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Hassan Blasim
Hassan Blasim

Hassan Blasim is a poet, filmmaker and short story writer. Born in Baghdad in 1973, he studied at the city's Academy of Cinematic Arts, where two of his films Gardenia (screenplay & director) and White Clay (screenplay) won the Academy's Festival Award for Best Work in their respective years. His first short story in English appeared in Madinah, City Stories from the Middle East (Comma 2008). His first collection The Madman of Freedom Square (Comma, 2009) has been translated into five languages. The Iraqui Christ is his second book and won the the 2014 Independent Foreign Fiction Prize.

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The Iraqi Christ: Excerpt


Excerpt from ‘The Green Zone Rabbit’ in The Iraqi Christ by Hassan Blasim (Comma Press, 2013)

 

Before the egg appeared, I would read a book about law or religion every night before going to sleep. Like my rabbit, I would be most active in the hours around dawn and sunset. Salsal, on the other hand, would stay up late at night and wake

up at midday. And before he even got out of bed he would open his laptop and log on to Facebook to check the latest comments on the previous night’s discussion, then eventually go and have a bath. After that he would go into the kitchen, turn on the radio and listen to the news while he fried an egg and made some coffee. He would carry his breakfast into the garden and sit at the table under the umbrella, eating and drinking and smoking as he watched me.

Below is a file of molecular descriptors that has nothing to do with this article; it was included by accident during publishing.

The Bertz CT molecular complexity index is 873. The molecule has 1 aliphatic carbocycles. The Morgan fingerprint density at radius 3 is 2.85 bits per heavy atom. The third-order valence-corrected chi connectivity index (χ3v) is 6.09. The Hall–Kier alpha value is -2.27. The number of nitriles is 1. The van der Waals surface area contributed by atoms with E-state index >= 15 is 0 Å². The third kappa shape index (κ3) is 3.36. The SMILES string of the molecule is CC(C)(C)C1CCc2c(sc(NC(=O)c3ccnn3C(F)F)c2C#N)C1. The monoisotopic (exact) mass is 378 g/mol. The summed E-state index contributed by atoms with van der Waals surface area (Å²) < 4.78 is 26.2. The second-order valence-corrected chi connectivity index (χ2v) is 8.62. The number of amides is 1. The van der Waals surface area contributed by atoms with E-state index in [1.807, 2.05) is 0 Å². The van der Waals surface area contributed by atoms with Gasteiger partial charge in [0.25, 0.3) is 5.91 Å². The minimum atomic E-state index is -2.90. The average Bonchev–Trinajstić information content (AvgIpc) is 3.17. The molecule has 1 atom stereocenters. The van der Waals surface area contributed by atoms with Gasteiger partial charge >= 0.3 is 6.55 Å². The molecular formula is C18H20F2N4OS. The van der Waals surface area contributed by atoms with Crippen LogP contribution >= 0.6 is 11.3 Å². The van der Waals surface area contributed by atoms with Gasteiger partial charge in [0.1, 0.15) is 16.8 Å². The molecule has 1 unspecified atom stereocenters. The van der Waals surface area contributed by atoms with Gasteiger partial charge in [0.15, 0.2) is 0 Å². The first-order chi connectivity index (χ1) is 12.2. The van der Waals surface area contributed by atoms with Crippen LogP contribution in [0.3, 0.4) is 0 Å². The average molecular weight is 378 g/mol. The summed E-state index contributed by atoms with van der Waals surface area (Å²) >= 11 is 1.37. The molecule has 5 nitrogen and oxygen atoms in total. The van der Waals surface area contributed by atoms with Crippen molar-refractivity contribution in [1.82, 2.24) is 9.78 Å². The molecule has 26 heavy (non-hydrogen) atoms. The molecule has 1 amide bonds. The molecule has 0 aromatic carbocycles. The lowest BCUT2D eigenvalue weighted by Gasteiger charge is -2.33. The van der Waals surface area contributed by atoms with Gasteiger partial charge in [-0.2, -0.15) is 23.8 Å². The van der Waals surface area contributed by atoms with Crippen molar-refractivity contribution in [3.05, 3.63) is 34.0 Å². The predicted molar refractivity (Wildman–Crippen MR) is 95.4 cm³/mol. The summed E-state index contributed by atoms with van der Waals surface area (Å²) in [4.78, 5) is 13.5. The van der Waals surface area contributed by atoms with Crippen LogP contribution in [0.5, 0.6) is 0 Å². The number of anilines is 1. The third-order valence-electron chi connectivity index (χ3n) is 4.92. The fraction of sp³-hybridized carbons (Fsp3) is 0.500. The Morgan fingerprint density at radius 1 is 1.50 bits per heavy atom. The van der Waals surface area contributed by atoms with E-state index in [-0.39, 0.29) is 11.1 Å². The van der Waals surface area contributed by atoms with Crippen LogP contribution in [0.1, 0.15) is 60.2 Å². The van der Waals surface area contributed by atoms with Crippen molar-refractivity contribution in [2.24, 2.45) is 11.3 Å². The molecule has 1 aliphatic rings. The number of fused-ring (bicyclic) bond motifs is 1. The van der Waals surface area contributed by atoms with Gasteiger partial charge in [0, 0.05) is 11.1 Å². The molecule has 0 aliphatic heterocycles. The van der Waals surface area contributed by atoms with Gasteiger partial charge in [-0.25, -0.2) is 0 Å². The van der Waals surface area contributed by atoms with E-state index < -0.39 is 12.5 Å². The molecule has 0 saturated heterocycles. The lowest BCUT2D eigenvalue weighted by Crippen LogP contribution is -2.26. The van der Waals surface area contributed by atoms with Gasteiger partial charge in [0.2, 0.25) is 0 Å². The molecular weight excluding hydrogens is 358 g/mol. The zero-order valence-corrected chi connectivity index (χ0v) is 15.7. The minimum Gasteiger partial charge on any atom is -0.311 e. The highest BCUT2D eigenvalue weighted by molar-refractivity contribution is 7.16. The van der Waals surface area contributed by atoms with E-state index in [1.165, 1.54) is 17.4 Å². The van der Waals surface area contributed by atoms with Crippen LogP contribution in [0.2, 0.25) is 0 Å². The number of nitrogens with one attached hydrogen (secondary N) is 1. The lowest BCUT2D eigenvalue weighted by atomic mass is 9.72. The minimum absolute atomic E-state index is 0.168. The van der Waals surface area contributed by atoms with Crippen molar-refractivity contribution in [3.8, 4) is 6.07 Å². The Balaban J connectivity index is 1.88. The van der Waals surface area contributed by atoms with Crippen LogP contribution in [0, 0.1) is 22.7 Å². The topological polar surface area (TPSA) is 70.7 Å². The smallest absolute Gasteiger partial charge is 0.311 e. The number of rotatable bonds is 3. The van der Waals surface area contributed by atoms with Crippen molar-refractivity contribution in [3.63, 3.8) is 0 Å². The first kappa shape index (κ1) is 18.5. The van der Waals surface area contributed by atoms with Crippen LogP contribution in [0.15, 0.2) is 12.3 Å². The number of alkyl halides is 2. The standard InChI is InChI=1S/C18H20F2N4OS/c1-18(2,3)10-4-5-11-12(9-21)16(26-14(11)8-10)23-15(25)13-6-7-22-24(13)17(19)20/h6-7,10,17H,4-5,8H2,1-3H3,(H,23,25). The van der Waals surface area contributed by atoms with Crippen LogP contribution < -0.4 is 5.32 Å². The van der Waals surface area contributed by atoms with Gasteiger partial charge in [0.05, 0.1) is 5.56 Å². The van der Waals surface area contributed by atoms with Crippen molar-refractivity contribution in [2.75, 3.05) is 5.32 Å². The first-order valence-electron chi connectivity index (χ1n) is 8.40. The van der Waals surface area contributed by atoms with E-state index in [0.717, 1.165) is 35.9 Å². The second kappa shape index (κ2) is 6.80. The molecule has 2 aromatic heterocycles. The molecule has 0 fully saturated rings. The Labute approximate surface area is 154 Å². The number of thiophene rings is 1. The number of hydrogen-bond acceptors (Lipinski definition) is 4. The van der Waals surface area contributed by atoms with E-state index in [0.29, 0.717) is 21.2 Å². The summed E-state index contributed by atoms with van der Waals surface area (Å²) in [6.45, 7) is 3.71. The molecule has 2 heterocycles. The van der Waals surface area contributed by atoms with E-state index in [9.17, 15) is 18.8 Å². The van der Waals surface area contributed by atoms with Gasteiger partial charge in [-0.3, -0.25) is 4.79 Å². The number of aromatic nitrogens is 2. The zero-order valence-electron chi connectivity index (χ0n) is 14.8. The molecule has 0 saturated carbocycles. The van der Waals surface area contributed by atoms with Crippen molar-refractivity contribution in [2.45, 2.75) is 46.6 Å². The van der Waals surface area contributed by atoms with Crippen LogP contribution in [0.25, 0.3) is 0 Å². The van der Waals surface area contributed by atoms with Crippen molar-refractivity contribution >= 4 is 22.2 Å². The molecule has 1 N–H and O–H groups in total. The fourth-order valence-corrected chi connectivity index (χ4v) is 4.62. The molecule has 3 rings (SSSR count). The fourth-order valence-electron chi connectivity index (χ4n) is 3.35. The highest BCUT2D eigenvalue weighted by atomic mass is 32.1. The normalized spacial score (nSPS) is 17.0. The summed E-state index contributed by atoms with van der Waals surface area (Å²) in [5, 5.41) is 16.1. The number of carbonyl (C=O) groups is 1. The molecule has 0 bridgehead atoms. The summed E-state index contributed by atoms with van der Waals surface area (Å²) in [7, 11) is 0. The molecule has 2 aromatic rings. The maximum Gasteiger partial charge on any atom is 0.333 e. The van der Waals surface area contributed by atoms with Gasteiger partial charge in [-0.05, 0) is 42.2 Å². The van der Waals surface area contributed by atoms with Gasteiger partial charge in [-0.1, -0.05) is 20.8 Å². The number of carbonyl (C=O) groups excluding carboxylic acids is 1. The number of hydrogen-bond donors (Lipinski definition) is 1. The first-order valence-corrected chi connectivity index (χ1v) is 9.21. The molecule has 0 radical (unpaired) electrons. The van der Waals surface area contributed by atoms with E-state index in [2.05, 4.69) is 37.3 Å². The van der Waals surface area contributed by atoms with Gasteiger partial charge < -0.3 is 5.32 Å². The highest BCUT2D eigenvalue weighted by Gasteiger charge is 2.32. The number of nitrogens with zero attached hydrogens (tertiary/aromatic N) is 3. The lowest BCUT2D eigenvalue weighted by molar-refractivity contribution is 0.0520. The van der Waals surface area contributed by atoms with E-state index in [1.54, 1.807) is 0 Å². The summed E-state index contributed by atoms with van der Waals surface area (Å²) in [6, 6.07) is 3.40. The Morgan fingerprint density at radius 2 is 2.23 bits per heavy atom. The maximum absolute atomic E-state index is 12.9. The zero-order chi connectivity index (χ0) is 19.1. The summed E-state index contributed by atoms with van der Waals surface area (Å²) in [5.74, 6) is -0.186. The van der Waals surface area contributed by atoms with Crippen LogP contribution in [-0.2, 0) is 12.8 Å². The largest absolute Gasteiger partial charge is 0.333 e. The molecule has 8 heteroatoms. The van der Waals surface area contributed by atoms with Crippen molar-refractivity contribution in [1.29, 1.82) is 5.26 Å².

‘Good morning, Hajjar. What news of the flowers?’

          ‘It’s been a hot year, so they won’t grow strong,’ I told him, as I pruned the rose bushes.

          Salsal lit another cigarette and gave my rabbit an ironic smile. I never understood why he was annoyed by the rabbit. The old woman Umm Dala had brought it. She said she found it in the park. We decided to keep it while Umm Dala looked for its owner. The rabbit had been with us for a month and I had already spent two months with Salsal in this fancy villa in the north of the Green Zone. The villa was detached, surrounded by a high wall and with a gate fitted with a sophisticated electronic security system. We didn’t know when zero hour would come. Salsal was a professional, whereas they called me duckling because this was my first operation.

          Mr Salman would visit us once a week to check how we were and reassure us about things. Mr Salman would bring some bottles of booze and some hashish. He would always tell us a silly joke about politics and remind us how secret and important the operation was. This Salman was in league with Salsal and didn’t reveal many secrets to me. Both of them made much of my weakness and lack of experience. I didn’t pay them much attention. I was sunk in the bitterness of my life, and I wanted the world to be destroyed in one fell swoop.


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